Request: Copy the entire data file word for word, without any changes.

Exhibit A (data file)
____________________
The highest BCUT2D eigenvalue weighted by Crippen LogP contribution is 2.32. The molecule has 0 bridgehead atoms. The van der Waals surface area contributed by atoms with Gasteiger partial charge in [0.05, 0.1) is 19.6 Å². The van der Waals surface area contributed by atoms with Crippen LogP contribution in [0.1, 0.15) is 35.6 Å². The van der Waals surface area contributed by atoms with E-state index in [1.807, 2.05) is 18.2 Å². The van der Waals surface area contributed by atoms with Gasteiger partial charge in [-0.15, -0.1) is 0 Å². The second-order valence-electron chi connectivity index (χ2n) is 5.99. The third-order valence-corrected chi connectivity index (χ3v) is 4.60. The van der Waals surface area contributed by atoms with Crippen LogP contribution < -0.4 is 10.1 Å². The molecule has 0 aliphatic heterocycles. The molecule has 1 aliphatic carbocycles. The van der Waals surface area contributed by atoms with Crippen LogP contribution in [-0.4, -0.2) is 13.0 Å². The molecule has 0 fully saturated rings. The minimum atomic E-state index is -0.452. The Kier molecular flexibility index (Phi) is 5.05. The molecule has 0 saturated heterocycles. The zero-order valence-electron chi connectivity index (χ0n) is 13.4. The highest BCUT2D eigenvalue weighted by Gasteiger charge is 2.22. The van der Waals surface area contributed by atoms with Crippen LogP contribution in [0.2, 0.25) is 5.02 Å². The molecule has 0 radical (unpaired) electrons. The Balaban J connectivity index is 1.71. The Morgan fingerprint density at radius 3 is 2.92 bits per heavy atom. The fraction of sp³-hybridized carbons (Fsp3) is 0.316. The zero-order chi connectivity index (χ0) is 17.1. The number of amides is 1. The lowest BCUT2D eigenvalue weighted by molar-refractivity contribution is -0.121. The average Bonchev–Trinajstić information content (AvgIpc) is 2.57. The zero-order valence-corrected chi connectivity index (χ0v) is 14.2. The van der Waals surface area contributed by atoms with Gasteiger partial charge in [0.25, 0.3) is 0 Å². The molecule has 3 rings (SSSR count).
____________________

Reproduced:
The highest BCUT2D eigenvalue weighted by Crippen LogP contribution is 2.32. The molecule has 0 bridgehead atoms. The van der Waals surface area contributed by atoms with Gasteiger partial charge in [0.05, 0.1) is 19.6 Å². The van der Waals surface area contributed by atoms with Crippen LogP contribution in [0.1, 0.15) is 35.6 Å². The van der Waals surface area contributed by atoms with E-state index in [1.807, 2.05) is 18.2 Å². The van der Waals surface area contributed by atoms with Gasteiger partial charge in [-0.15, -0.1) is 0 Å². The second-order valence-electron chi connectivity index (χ2n) is 5.99. The third-order valence-corrected chi connectivity index (χ3v) is 4.60. The van der Waals surface area contributed by atoms with Crippen LogP contribution < -0.4 is 10.1 Å². The molecule has 0 aliphatic heterocycles. The molecule has 1 aliphatic carbocycles. The van der Waals surface area contributed by atoms with Crippen LogP contribution in [-0.4, -0.2) is 13.0 Å². The molecule has 0 fully saturated rings. The minimum atomic E-state index is -0.452. The Kier molecular flexibility index (Phi) is 5.05. The molecule has 0 saturated heterocycles. The zero-order valence-electron chi connectivity index (χ0n) is 13.4. The highest BCUT2D eigenvalue weighted by Gasteiger charge is 2.22. The van der Waals surface area contributed by atoms with Crippen LogP contribution in [0.2, 0.25) is 5.02 Å². The molecule has 0 radical (unpaired) electrons. The Balaban J connectivity index is 1.71. The Morgan fingerprint density at radius 3 is 2.92 bits per heavy atom. The fraction of sp³-hybridized carbons (Fsp3) is 0.316. The zero-order chi connectivity index (χ0) is 17.1. The number of amides is 1. The lowest BCUT2D eigenvalue weighted by molar-refractivity contribution is -0.121. The average Bonchev–Trinajstić information content (AvgIpc) is 2.57. The zero-order valence-corrected chi connectivity index (χ0v) is 14.2. The van der Waals surface area contributed by atoms with Gasteiger partial charge in [0.25, 0.3) is 0 Å². The molecule has 3 rings (SSSR count).